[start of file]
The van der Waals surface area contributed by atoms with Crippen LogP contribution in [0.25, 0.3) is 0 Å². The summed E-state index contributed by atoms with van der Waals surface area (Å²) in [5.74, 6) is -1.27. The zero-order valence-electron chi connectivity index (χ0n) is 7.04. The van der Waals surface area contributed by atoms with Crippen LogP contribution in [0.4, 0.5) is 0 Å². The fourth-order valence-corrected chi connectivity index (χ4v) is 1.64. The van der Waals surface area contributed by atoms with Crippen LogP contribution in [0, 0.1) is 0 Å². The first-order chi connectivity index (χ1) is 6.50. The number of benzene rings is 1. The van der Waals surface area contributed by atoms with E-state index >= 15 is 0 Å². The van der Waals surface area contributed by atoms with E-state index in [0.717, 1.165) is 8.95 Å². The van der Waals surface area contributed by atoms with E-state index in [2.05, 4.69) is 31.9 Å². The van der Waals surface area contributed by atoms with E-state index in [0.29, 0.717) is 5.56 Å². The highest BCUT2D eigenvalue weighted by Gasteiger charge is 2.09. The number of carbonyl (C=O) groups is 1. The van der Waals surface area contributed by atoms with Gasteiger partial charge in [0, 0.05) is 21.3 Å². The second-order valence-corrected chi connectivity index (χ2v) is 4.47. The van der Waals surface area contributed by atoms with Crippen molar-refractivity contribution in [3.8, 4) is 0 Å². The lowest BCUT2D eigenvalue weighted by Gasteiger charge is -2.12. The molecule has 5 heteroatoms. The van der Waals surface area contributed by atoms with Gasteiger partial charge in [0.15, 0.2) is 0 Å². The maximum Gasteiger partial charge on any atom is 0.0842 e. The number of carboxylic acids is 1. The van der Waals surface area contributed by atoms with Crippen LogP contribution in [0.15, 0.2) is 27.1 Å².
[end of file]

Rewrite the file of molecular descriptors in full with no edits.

The van der Waals surface area contributed by atoms with Crippen LogP contribution in [0.25, 0.3) is 0 Å². The summed E-state index contributed by atoms with van der Waals surface area (Å²) in [5.74, 6) is -1.27. The zero-order valence-electron chi connectivity index (χ0n) is 7.04. The van der Waals surface area contributed by atoms with Crippen LogP contribution in [0.4, 0.5) is 0 Å². The fourth-order valence-corrected chi connectivity index (χ4v) is 1.64. The van der Waals surface area contributed by atoms with Crippen LogP contribution in [0, 0.1) is 0 Å². The first-order chi connectivity index (χ1) is 6.50. The number of benzene rings is 1. The van der Waals surface area contributed by atoms with E-state index >= 15 is 0 Å². The van der Waals surface area contributed by atoms with E-state index in [0.717, 1.165) is 8.95 Å². The van der Waals surface area contributed by atoms with E-state index in [2.05, 4.69) is 31.9 Å². The van der Waals surface area contributed by atoms with E-state index in [0.29, 0.717) is 5.56 Å². The highest BCUT2D eigenvalue weighted by Gasteiger charge is 2.09. The number of carbonyl (C=O) groups is 1. The van der Waals surface area contributed by atoms with Gasteiger partial charge in [0, 0.05) is 21.3 Å². The second-order valence-corrected chi connectivity index (χ2v) is 4.47. The van der Waals surface area contributed by atoms with Crippen molar-refractivity contribution in [3.8, 4) is 0 Å². The lowest BCUT2D eigenvalue weighted by Gasteiger charge is -2.12. The molecule has 5 heteroatoms. The van der Waals surface area contributed by atoms with Gasteiger partial charge in [0.15, 0.2) is 0 Å². The maximum Gasteiger partial charge on any atom is 0.0842 e. The number of carboxylic acids is 1. The van der Waals surface area contributed by atoms with Crippen LogP contribution in [0.15, 0.2) is 27.1 Å².